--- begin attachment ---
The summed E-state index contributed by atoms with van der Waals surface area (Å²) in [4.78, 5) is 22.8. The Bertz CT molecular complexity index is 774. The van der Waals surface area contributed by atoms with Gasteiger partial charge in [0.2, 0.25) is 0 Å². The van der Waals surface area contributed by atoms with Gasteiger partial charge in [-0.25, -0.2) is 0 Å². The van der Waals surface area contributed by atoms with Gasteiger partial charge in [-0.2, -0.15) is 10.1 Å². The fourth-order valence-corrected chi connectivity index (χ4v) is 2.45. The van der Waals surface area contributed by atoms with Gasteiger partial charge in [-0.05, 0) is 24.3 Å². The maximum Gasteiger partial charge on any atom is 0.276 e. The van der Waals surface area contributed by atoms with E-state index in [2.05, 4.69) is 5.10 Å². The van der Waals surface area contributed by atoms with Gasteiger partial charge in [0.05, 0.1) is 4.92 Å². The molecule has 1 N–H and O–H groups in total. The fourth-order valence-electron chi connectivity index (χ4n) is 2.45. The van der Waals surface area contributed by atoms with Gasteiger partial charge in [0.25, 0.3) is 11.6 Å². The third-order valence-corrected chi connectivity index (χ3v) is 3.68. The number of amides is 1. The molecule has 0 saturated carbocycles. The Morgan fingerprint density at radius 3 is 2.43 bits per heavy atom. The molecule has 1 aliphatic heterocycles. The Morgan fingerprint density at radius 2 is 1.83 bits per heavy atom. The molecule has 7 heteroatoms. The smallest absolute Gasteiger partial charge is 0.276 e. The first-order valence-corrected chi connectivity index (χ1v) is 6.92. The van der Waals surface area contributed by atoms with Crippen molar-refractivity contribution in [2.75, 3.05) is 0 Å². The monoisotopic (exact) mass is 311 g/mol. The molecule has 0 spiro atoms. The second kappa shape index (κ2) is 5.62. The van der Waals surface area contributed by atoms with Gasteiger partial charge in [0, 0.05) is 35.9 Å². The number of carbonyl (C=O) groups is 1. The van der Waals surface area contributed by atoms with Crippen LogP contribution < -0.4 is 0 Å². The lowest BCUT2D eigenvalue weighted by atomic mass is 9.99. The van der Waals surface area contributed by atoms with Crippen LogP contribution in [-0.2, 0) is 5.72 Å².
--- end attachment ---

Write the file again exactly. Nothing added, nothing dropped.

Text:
The summed E-state index contributed by atoms with van der Waals surface area (Å²) in [4.78, 5) is 22.8. The Bertz CT molecular complexity index is 774. The van der Waals surface area contributed by atoms with Gasteiger partial charge in [0.2, 0.25) is 0 Å². The van der Waals surface area contributed by atoms with Gasteiger partial charge in [-0.25, -0.2) is 0 Å². The van der Waals surface area contributed by atoms with Gasteiger partial charge in [-0.2, -0.15) is 10.1 Å². The fourth-order valence-corrected chi connectivity index (χ4v) is 2.45. The van der Waals surface area contributed by atoms with Gasteiger partial charge in [-0.05, 0) is 24.3 Å². The maximum Gasteiger partial charge on any atom is 0.276 e. The van der Waals surface area contributed by atoms with E-state index in [2.05, 4.69) is 5.10 Å². The van der Waals surface area contributed by atoms with Gasteiger partial charge in [0.05, 0.1) is 4.92 Å². The molecule has 1 N–H and O–H groups in total. The fourth-order valence-electron chi connectivity index (χ4n) is 2.45. The van der Waals surface area contributed by atoms with Gasteiger partial charge in [0.25, 0.3) is 11.6 Å². The third-order valence-corrected chi connectivity index (χ3v) is 3.68. The number of amides is 1. The molecule has 0 saturated carbocycles. The Morgan fingerprint density at radius 3 is 2.43 bits per heavy atom. The molecule has 1 aliphatic heterocycles. The Morgan fingerprint density at radius 2 is 1.83 bits per heavy atom. The molecule has 7 heteroatoms. The smallest absolute Gasteiger partial charge is 0.276 e. The first-order valence-corrected chi connectivity index (χ1v) is 6.92. The van der Waals surface area contributed by atoms with Crippen molar-refractivity contribution in [2.75, 3.05) is 0 Å². The monoisotopic (exact) mass is 311 g/mol. The molecule has 0 spiro atoms. The second kappa shape index (κ2) is 5.62. The van der Waals surface area contributed by atoms with Gasteiger partial charge in [0, 0.05) is 35.9 Å². The number of carbonyl (C=O) groups is 1. The van der Waals surface area contributed by atoms with Crippen LogP contribution < -0.4 is 0 Å². The lowest BCUT2D eigenvalue weighted by atomic mass is 9.99. The van der Waals surface area contributed by atoms with Crippen LogP contribution in [-0.2, 0) is 5.72 Å².